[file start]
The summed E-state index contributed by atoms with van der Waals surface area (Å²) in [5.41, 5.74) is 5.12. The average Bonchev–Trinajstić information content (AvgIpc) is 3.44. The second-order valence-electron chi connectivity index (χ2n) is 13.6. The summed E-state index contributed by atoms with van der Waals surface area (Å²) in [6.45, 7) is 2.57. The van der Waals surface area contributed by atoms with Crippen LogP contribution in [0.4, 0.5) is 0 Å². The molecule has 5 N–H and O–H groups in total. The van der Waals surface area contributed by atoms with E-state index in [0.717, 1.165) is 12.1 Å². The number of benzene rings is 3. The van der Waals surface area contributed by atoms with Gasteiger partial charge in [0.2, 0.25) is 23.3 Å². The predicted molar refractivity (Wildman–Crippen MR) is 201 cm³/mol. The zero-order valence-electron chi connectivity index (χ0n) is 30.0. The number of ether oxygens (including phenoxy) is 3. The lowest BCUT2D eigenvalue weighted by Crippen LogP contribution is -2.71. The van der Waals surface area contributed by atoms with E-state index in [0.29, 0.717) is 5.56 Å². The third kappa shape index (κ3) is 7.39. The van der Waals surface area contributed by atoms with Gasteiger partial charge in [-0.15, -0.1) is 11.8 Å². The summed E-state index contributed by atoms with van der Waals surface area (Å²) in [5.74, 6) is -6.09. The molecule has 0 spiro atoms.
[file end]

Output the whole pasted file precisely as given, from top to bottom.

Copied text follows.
The summed E-state index contributed by atoms with van der Waals surface area (Å²) in [5.41, 5.74) is 5.12. The average Bonchev–Trinajstić information content (AvgIpc) is 3.44. The second-order valence-electron chi connectivity index (χ2n) is 13.6. The summed E-state index contributed by atoms with van der Waals surface area (Å²) in [6.45, 7) is 2.57. The van der Waals surface area contributed by atoms with Crippen LogP contribution in [0.4, 0.5) is 0 Å². The molecule has 5 N–H and O–H groups in total. The van der Waals surface area contributed by atoms with E-state index in [0.717, 1.165) is 12.1 Å². The number of benzene rings is 3. The van der Waals surface area contributed by atoms with Gasteiger partial charge in [0.2, 0.25) is 23.3 Å². The predicted molar refractivity (Wildman–Crippen MR) is 201 cm³/mol. The zero-order valence-electron chi connectivity index (χ0n) is 30.0. The number of ether oxygens (including phenoxy) is 3. The lowest BCUT2D eigenvalue weighted by Crippen LogP contribution is -2.71. The van der Waals surface area contributed by atoms with E-state index in [0.29, 0.717) is 5.56 Å². The third kappa shape index (κ3) is 7.39. The van der Waals surface area contributed by atoms with Gasteiger partial charge in [-0.15, -0.1) is 11.8 Å². The summed E-state index contributed by atoms with van der Waals surface area (Å²) in [5.74, 6) is -6.09. The molecule has 0 spiro atoms.